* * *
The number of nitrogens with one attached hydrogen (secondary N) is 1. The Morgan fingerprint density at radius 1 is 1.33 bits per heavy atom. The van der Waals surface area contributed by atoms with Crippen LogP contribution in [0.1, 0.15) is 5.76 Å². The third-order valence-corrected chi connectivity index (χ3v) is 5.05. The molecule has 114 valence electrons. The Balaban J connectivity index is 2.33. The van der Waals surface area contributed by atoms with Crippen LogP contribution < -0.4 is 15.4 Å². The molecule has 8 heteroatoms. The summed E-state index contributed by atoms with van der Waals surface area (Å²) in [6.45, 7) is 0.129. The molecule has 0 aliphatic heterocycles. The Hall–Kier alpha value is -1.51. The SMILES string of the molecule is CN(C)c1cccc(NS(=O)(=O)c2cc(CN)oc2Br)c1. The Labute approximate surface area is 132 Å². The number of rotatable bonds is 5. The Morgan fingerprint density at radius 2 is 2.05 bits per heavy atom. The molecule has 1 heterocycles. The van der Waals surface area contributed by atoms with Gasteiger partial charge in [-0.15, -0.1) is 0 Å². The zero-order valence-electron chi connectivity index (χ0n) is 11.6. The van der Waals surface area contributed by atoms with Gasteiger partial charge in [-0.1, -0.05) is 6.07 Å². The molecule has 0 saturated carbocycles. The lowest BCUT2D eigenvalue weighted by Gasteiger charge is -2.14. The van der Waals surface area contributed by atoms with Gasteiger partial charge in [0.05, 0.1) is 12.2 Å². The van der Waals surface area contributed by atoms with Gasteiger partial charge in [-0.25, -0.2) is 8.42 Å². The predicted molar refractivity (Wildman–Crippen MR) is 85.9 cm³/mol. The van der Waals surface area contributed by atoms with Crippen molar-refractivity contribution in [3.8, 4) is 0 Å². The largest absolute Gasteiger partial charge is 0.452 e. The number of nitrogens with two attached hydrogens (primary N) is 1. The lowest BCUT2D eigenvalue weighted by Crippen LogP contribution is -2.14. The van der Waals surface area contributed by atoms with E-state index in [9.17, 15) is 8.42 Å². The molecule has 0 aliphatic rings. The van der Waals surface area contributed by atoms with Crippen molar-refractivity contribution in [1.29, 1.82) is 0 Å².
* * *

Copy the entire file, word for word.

The number of nitrogens with one attached hydrogen (secondary N) is 1. The Morgan fingerprint density at radius 1 is 1.33 bits per heavy atom. The van der Waals surface area contributed by atoms with Crippen LogP contribution in [0.1, 0.15) is 5.76 Å². The third-order valence-corrected chi connectivity index (χ3v) is 5.05. The molecule has 114 valence electrons. The Balaban J connectivity index is 2.33. The van der Waals surface area contributed by atoms with Crippen LogP contribution < -0.4 is 15.4 Å². The molecule has 8 heteroatoms. The summed E-state index contributed by atoms with van der Waals surface area (Å²) in [6.45, 7) is 0.129. The molecule has 0 aliphatic heterocycles. The Hall–Kier alpha value is -1.51. The SMILES string of the molecule is CN(C)c1cccc(NS(=O)(=O)c2cc(CN)oc2Br)c1. The Labute approximate surface area is 132 Å². The number of rotatable bonds is 5. The Morgan fingerprint density at radius 2 is 2.05 bits per heavy atom. The molecule has 1 heterocycles. The van der Waals surface area contributed by atoms with Gasteiger partial charge in [-0.15, -0.1) is 0 Å². The zero-order valence-electron chi connectivity index (χ0n) is 11.6. The van der Waals surface area contributed by atoms with Gasteiger partial charge in [-0.1, -0.05) is 6.07 Å². The molecule has 0 saturated carbocycles. The lowest BCUT2D eigenvalue weighted by Gasteiger charge is -2.14. The van der Waals surface area contributed by atoms with Gasteiger partial charge in [0.05, 0.1) is 12.2 Å². The van der Waals surface area contributed by atoms with Gasteiger partial charge in [-0.25, -0.2) is 8.42 Å². The predicted molar refractivity (Wildman–Crippen MR) is 85.9 cm³/mol. The van der Waals surface area contributed by atoms with Crippen molar-refractivity contribution in [3.8, 4) is 0 Å². The largest absolute Gasteiger partial charge is 0.452 e. The number of nitrogens with two attached hydrogens (primary N) is 1. The lowest BCUT2D eigenvalue weighted by Crippen LogP contribution is -2.14. The van der Waals surface area contributed by atoms with E-state index in [9.17, 15) is 8.42 Å². The molecule has 0 aliphatic rings. The van der Waals surface area contributed by atoms with Crippen molar-refractivity contribution in [1.29, 1.82) is 0 Å².